a modern

tended it.
P:

this was

think

corporation.

ever

intended

We

never

to be
in

It is not, if itwas.

I do not agree. I think that we


ought to go into it?not at this time?but
at a laterdate, and I can prove it to you
conclusively that figures do not lie, that
our company does not do as well as

ning.

P: And I would
what I said.

like to go on record as to

C: We had it for the purpose of exploiting


our own pictures without block booking
from

P: And

other

sources.

there is no reason why it cannot

proceed.

I think that you and Douglas and


myself did verywell under the organiza
tionunder those conditions and we never
had any trouble at all about themajority

C: And

vote.

P:

Itwas something we gave each other. It

was

never

in

others.17

Mary Pickford and Charlie Chaplin were irrecon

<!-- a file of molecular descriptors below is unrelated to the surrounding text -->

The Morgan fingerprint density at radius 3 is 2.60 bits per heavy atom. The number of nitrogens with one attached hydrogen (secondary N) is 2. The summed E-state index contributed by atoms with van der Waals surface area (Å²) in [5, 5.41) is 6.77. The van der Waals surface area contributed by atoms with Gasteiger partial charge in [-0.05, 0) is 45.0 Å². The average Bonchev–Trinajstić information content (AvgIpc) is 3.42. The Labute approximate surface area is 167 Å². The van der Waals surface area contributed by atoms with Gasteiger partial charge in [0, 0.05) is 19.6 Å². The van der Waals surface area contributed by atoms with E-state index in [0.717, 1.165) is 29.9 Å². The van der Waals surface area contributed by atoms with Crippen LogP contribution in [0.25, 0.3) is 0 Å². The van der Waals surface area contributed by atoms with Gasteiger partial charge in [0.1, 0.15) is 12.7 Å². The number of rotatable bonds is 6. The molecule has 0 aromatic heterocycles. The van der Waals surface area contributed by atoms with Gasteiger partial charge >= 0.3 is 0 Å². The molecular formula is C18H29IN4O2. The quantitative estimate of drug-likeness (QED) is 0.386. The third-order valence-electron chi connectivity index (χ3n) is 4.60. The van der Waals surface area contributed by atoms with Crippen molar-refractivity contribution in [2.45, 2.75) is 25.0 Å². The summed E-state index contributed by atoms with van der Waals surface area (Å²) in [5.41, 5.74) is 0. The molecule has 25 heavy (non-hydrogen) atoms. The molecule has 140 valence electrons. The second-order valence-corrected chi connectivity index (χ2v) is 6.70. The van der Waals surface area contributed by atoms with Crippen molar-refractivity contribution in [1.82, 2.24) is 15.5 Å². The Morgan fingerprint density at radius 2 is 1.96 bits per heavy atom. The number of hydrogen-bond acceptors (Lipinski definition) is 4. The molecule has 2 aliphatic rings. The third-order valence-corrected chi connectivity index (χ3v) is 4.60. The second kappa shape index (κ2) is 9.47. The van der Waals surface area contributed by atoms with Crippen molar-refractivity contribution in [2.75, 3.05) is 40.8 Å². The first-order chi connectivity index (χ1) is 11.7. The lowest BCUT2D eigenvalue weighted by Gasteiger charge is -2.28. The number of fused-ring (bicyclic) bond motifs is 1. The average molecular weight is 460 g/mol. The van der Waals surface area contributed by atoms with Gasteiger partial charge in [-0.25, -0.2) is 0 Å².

cilable after this encounter. "In the future," she
informedUA's president, "any business dealings
Imay be forced to have with him will be done as
though with a total stranger."18
Chaplin reactived the suit against Selznick in
1946. Precipitating the action was Selznick's act
of turningover toRKO on a profit-sharing basis
producers, directors, players and completed
scripts forNotorious, The Spiral Staircase and
four other films.After Selznick filed a counter
an

suit,

the

bylaws

and

Mr.

Goldwyn had itput in, as you will recall.


JOURNALOF THE UNIVERSITY FILM ASSOCIATION,

out-of-court

settlement

was

reached

whereby the company repurchased his stock for


$2 million.
Immediately following the Selznick lawsuits was
theMonsieur Verdoux debacle. More than six
years had passed since Chaplin had delivered a
picture to the company and his new work was
eagerly anticipated. But the critical reception
from thedaily press after theopening on 11 April
1947, was hostile: "It has little entertainment
weight,
sense.

or sheer non
either as somber
symbolism
... It is also
an affront to the
of
something

intelligence" (Howard Barnes in the Herald